Uzbek President Shavkat Mirziyoyev continues his press to gin up interest and investment for Uzbekistan, earlier this week traveling to the United Arab Emirates where $10 billion in deals were signed. The trip was his third foreign jaunt this year and underscored the broadening global circle where Uzbekistan is looking for engagement.
According to the Uzbek president’s office, the agreements signed between the UAE and Uzbekistan stretched across a host of areas from investment and finance to renewable energy, infrastructure development, and agriculture. Mirziyoyev met with Crown Prince Sheikh Mohammed bin Zayed Al Nahyan and an array of other UAE officials, while his ministers held meetings with their counterparts. One notable connection was made between CEO and managing director of the Mubadala Investment Company Khaldoon Al Mubarak and Sardor Umurzakov, Uzbekistan’s minister of investments and foreign trade. The two signed an agreement focused on both conventional energy and renewables.
While Uzbekistan and the UAE have had diplomatic relations since 1992, the Uzbek president’s office statement on the recent visit noted that “For the first time in the history of bilateral relations” an ambassador from Uzbekistan had been appointed and sent to the UAE. In February, Bakhtiyor Ibrahimov was appointed ambassador and in early March he arrived in Abu Dhabi.
The UAE trip underscores Mirziyoyev’s widening global circle.
In the first year of his presidency, Mirziyoyev concentrated his travels on Uzbekistan’s neighbors and core partners. His first foreign trip was to Turkmenistan in March 2017 and his favorite destination was Kazakhstan, with four visits in that year alone. Mirziyoyev also traveled to Beijing in 2017 to attend the Belt and Road Forum, Saudi Arabia to attend the Arab Islamic American summit, and the United States to attend the UN General Assembly. He made three trips to Russia in 2017, and important state visits to Kyrgyzstan, Turkey, and South Korea.
In 2018, Mirziyoyev followed much of the same pattern, albeit with fewer trips overall (16 in 2017 vs. 13 in 2018). That said, a number of his 2018 visits were advertised as historic: a state visit to Tajikistan, a similarly notable state visit to Washington, D.C., and trips to the capitals of India and France.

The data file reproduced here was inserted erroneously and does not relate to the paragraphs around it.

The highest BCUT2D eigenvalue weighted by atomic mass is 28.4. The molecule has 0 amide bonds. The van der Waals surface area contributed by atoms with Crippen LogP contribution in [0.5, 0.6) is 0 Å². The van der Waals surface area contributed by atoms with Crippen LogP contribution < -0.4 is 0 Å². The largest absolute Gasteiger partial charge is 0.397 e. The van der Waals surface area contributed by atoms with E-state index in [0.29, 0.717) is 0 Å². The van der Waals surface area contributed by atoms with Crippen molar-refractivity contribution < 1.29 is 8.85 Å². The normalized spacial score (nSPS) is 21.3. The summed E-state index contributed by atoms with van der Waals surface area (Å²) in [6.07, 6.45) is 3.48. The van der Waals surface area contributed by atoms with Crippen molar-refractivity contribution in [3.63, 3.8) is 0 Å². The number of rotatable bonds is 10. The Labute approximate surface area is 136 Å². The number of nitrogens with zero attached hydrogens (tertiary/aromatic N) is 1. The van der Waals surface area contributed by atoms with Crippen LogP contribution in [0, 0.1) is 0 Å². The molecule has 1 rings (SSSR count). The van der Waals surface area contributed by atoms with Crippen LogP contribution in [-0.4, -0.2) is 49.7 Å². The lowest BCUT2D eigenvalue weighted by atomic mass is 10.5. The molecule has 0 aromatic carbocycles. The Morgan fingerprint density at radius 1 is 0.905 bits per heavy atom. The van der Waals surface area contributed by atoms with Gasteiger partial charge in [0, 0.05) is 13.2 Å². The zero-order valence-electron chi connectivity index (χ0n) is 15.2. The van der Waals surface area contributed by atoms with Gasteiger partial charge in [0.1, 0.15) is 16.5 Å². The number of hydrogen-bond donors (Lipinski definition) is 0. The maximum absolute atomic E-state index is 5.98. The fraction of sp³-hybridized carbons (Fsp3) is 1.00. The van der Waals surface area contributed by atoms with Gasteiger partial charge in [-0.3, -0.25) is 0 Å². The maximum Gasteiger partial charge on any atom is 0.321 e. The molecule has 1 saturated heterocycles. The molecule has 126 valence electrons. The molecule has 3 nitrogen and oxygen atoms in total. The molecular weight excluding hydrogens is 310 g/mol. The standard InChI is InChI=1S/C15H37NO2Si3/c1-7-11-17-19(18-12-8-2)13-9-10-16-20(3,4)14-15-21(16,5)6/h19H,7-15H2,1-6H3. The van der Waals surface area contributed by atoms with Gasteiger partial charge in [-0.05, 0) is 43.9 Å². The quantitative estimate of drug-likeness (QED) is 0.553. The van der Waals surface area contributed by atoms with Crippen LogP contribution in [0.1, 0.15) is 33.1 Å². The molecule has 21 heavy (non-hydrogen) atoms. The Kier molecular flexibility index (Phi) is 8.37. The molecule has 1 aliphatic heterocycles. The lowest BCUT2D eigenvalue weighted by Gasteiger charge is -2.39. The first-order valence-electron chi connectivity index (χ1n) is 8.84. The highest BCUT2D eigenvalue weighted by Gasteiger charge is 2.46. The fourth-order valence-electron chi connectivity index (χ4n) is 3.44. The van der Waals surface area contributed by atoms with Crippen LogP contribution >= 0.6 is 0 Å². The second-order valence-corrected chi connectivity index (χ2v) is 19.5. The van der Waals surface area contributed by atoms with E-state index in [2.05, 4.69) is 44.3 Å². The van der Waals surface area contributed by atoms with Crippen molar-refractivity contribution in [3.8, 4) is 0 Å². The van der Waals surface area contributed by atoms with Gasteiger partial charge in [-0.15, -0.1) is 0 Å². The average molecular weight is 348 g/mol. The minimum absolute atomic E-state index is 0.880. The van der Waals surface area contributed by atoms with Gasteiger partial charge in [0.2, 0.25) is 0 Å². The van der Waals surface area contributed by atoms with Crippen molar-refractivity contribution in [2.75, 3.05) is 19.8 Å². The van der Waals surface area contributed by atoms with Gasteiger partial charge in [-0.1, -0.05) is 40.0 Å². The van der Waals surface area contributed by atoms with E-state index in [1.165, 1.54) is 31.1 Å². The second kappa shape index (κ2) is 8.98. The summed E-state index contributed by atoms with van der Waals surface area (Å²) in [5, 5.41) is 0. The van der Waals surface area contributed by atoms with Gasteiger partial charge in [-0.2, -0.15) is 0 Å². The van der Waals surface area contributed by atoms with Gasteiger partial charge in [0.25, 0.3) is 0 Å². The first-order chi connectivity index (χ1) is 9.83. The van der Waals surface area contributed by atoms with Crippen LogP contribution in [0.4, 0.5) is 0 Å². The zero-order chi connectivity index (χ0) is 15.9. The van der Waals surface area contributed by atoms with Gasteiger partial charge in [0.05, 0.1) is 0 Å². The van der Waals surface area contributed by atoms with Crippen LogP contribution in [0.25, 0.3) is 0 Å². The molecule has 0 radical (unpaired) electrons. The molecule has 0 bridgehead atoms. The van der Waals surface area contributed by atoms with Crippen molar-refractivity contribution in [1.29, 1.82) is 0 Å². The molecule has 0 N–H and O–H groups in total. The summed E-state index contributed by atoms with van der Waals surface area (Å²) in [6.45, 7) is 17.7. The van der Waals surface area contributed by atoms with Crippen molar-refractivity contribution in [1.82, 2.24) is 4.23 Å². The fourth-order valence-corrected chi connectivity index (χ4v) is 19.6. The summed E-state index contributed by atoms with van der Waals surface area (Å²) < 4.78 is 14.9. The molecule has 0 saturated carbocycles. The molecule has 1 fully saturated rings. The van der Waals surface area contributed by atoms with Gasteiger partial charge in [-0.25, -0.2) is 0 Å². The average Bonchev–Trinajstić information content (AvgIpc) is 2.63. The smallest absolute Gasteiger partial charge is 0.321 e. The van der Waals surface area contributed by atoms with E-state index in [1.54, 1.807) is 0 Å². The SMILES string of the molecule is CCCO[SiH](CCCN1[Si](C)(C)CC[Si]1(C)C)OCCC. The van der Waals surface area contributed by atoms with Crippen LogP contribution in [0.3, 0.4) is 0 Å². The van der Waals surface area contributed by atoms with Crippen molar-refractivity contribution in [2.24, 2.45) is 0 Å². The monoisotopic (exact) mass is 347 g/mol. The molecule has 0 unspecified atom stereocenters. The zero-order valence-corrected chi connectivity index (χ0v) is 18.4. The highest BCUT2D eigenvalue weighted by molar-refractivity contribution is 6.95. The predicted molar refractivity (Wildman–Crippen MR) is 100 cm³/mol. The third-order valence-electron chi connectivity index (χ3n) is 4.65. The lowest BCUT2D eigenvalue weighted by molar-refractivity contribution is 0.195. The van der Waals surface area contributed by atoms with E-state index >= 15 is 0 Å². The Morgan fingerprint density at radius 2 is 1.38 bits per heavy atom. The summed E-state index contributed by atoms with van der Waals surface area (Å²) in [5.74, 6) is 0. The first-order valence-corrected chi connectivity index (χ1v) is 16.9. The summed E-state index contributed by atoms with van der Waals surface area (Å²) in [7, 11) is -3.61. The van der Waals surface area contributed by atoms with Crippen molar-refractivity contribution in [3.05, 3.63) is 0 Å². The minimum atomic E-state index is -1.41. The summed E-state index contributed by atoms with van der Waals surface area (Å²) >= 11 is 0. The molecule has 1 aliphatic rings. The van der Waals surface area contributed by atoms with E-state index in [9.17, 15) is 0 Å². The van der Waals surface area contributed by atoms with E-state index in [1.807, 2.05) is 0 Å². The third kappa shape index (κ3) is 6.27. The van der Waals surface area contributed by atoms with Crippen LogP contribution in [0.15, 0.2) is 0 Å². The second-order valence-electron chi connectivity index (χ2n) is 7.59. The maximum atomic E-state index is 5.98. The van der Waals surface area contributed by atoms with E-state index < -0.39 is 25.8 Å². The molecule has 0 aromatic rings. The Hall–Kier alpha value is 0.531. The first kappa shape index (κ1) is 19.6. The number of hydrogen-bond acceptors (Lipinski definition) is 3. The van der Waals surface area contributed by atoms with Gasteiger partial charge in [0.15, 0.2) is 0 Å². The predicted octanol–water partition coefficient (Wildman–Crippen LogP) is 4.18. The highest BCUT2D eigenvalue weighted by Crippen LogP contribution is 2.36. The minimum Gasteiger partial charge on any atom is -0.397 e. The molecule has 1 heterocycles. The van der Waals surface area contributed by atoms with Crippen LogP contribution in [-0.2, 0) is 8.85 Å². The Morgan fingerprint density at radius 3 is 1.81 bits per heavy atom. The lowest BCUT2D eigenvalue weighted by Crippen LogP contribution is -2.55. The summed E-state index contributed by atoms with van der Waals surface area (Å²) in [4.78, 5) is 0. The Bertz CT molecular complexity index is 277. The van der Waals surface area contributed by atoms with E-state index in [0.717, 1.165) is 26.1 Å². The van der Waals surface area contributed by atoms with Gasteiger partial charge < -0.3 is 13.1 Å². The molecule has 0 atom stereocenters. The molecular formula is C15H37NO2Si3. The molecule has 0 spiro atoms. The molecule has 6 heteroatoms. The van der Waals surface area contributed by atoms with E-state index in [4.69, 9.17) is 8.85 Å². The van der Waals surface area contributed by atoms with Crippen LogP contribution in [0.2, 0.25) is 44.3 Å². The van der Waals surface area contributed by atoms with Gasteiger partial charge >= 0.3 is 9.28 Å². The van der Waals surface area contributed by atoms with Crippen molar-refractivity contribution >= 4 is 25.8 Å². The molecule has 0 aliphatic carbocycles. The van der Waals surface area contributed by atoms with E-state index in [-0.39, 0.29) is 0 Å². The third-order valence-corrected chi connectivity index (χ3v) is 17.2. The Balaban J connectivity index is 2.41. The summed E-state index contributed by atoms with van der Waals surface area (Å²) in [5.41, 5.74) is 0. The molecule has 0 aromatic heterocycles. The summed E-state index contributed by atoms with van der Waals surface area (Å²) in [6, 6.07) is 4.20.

In 2019, Mirziyoyev’s itineraries have broadened, mirroring both the continued march of his reform program and also a need to solicit investment and interest from as broad a range as possible. According to Uzbek media, Mirziyoyev plans to make 36 foreign trips in 2019.
Prior to the recent UAE visit, Mirziyoyev traveled to the Indian state of Gujarat in January for a working visit. In Gujarat — where current Indian Prime Minister Narendra Modi served as chief minister — Mirziyoyev attended the Vibrant Gujarat Global Summit, a biennial investors summit. The working visit built upon Mirziyoyev’s state visit to the Indian capital in late September 2018. Among the agreements signed during the 2018 visit was an MoU on cooperation between the state of Gujarat and Andijan region. Included in the Uzbek delegation to Gujarat was the governor of Andijan, demonstrating the opening notes of an operationalization of the MoU. Also in January, though before Mirziyoyev’s working visit to Gujarat, Uzbekistan hosted what was billed as the “first India-Central Asia Dialogue” in Samarkand. Co-chaired by Indian Minister of External Affairs Sushma Swaraj and Uzbek Foreign Minister Abdulaziz Kamilov, the foreign ministers of Afghanistan, Kyrgyzstan, Tajikistan, and Turkmenistan as well as the first deputy foreign minister of Kazakhstan participated.
Another key trip this year for Mirziyoyev was a state visit to Germany in late January.
On the docket for 2019 so far is a planned visit to Belgium, specifically targeting the European Union. In February, Uzbekistan and the EU held their first round of negotiations on an Enhanced Partnership and Cooperation Agreement (EPCA) in Tashkent. While those negotiations are in the opening phase — for context, it took Kazakhstan four years to complete the process and sign an EPCA with the EU — Uzbekistan is keen to see them through. Other planned trips include Switzerland, Canada, Japan, Bulgaria, and Belarus.
We also can expect regional trips, though those require less advance notice. The next Shanghai Cooperation Organization (SCO) summit is slated for June in Bishkek, Kyrgyzstan and next month the five Central Asian leaders are supposed to be gathering in Tashkent for their second summit (last year they met in Astana). Another possible destination is Beijing, which will host the second Belt and Road Forum in late April, although it’s not clear as of writing if Mirziyoyev plans to attend.
In sum: Judging from Mirziyoyev’s travel plans, Uzbekistan’s ambitions remain high and the country will increasingly look to widen its circles of engagement. These trips, the quickening pace and broadening reach, reflect not just Uzbek ambition but also global acceptance of Mirziyoyev’s reform efforts. The state Islam Karimov made a pariah to some is continuing its march back into the international system behind Mirziyoyev’s banner.